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The Classical Cookbook by Andrew Dalby
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The Classical Cookbook (1996)

by Andrew Dalby

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A nice book, but no original recipes given, some redactions and translations are questionable, Bibliographie is very compleat, german version has a section on additional literature
  Katharina-v-W | Nov 14, 2008 |
An excellent introduction to food from classical Greece and Rome. The book includes original recipes and modern recipes developed from them, as well as detailed information about food and dining over the centuries and in different classes. It is also illustrated with drawings and photos that help bring this tasty ancient cuisine alive. ( )
  lilinah | Sep 21, 2005 |
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Amazon.com Amazon.com Review (ISBN 0892363940, Hardcover)

The Classical Cookbook combines carefully researched history with recipes that are interpretations of ancient Greece and Rome. Two Britons, historian Andrew Dalby and chef Sally Grainger, collaborated on this book, which discusses the banquets and feasts of Athens and Rome, but focuses mostly on how average people ate every day. Many of the seasonings favored from around 700 B.C. up to the fall of Rome in the 5th century, it turns out, are not that foreign to what we use today: leeks, nuts, vinegar, wine. The authors provide easy equivalents for the more exotic ingredients. Imagine how Socrates, in the 1st century, may have enjoyed honey-glazed shrimp or cheesecake. Such dishes make it tempting to try the culinary adaptations of classical cookery. Here's a rare example of history brought to life.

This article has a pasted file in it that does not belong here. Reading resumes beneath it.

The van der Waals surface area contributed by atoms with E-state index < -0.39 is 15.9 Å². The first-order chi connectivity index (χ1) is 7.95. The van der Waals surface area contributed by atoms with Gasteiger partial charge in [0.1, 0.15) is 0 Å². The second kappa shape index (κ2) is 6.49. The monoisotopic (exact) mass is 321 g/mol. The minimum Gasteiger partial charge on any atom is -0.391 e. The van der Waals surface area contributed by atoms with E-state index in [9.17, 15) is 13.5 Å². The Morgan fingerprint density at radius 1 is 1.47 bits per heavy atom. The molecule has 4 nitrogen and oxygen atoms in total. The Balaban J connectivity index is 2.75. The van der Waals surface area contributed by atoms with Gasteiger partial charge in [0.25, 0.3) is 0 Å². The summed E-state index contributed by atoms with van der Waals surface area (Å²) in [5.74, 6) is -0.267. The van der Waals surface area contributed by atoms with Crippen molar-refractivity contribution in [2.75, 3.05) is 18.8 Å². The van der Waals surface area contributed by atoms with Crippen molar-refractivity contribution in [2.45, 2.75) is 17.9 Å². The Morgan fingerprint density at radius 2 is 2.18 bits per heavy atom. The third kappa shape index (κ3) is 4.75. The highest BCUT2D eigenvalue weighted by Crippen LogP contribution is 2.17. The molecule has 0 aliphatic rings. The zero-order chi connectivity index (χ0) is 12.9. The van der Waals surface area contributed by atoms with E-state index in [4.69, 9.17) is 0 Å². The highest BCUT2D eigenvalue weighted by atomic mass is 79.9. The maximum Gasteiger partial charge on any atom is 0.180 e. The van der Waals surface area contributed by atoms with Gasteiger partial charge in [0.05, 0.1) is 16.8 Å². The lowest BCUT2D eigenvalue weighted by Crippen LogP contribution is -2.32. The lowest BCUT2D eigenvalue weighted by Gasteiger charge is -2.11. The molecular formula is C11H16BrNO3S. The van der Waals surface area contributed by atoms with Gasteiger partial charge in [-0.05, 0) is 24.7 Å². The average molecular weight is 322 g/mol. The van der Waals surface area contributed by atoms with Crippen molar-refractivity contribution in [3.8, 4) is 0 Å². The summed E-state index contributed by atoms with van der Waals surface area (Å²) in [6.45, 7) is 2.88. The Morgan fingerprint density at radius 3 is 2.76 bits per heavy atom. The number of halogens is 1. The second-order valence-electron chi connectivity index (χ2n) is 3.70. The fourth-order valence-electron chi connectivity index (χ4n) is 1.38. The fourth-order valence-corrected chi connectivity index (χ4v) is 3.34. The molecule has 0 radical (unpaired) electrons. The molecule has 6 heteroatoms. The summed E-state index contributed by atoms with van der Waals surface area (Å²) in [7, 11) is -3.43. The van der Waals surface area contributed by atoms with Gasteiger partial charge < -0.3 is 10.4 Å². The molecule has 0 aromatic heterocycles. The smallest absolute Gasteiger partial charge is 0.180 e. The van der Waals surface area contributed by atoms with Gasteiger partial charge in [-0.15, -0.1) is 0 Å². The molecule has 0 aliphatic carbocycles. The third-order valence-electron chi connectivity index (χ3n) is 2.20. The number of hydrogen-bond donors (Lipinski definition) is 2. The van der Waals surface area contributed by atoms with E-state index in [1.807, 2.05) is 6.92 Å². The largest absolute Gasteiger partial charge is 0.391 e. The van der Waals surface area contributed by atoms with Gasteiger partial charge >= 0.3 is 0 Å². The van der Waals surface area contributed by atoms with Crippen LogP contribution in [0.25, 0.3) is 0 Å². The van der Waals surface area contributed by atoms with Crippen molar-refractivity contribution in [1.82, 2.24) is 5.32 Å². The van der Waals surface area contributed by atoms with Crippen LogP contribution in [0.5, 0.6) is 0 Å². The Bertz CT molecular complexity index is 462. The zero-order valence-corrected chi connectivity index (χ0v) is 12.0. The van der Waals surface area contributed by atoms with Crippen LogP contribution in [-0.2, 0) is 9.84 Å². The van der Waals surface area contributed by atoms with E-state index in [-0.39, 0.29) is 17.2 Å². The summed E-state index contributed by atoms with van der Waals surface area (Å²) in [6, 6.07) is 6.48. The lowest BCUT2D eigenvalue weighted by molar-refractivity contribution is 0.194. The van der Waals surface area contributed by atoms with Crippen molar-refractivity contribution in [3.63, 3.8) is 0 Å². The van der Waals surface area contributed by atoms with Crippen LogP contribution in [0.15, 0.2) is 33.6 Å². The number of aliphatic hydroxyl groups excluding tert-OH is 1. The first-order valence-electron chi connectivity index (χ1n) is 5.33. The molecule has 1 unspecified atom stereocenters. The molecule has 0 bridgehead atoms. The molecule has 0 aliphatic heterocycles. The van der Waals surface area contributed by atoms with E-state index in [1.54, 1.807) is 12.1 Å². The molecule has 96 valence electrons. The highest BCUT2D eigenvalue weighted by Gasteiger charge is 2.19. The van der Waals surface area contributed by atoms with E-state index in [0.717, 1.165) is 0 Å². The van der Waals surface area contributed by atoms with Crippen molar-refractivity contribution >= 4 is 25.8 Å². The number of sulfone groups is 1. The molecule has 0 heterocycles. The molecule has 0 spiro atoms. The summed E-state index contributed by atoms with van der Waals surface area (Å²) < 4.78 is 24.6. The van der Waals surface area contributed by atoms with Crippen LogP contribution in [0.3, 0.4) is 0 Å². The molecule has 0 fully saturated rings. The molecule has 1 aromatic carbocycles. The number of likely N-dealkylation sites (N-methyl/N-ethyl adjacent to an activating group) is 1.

(retrieved from Amazon Mon, 30 Sep 2013 13:17:35 -0400)

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This book is the first to explore the food of the Mediterranean world in ancient times, from 750 BC to AD 450. All types of food are represented here, allowing the modern cook to recreate the varied diet of the classical world.

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